Interest rates rise for first time in a decade
The Bank of England has raised interest rates by 0.25% to 0.5%.
This represents the first increase since July 2007 and follows weeks of speculation that a hike could be imminent.
The Bank of England’s Monetary Policy Committee (MPC) voted 7-2 to raise rates by 0.25%.
However with inflation at 3% Bank of England governor Mark Carney has been hinting that a rate rise was on the cards.
But the decision to raise interest rates is not expected to have been unanimous, with some rate-setters continuing to opt for a cautious approach in light of concerns surrounding the Brexit process.
Paresh Raja, CEO of bridging specialist MFS, said: “In light of rising inflation and stagnating economic growth, today’s decision to increase interest rates for the first time in a decade comes as no surprise.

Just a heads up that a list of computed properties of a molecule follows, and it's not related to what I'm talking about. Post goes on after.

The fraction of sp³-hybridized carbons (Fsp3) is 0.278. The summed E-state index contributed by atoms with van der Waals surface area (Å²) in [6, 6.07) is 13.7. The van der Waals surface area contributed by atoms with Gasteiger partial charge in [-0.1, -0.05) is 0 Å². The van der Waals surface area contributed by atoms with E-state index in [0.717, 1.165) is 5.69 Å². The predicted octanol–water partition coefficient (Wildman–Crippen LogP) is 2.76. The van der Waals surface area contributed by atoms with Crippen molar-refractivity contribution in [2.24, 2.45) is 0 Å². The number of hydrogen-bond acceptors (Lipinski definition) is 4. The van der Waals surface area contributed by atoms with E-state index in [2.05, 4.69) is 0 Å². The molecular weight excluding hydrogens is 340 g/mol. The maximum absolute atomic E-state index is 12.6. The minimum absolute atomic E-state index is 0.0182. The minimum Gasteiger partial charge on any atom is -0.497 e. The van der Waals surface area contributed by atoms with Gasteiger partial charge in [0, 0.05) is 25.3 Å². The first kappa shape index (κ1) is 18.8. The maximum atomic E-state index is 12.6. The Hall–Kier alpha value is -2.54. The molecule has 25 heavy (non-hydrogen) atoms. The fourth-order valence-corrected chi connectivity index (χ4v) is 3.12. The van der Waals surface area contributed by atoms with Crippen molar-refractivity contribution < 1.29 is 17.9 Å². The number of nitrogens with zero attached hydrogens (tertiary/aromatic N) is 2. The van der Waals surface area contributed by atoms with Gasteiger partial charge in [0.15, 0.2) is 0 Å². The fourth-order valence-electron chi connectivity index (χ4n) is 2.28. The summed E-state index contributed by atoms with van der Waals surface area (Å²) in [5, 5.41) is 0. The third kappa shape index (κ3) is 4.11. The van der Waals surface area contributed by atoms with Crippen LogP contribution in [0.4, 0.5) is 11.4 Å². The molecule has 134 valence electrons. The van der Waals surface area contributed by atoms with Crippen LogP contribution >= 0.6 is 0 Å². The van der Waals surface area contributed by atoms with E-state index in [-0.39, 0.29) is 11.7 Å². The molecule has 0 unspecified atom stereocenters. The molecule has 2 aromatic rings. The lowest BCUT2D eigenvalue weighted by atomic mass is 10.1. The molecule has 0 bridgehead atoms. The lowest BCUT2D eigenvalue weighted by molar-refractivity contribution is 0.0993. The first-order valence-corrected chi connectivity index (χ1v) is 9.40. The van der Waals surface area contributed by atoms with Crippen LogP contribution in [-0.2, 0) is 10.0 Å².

“Nevertheless, it is important to note that the rise in interest rates will place an added financial pressure on first-time buyers and buy-to-let investors needing to borrow money.
“While the impact on the UK property market may not be immediately obvious, there is no question that this month’s upcoming Autumn Budget now takes on greater significance as it must find ways of alleviating stress and providing support for property buyers.
“With the interest rate now sitting at 0.5%, this is a prime opportunity for the government to address issues like real estate demand and Stamp Duty to ensure the market remains buoyant and readily accessible for homebuyers and investors alike.”
The increase will hit 3.7 million households that are currently on standard variable rate or tracker mortgages.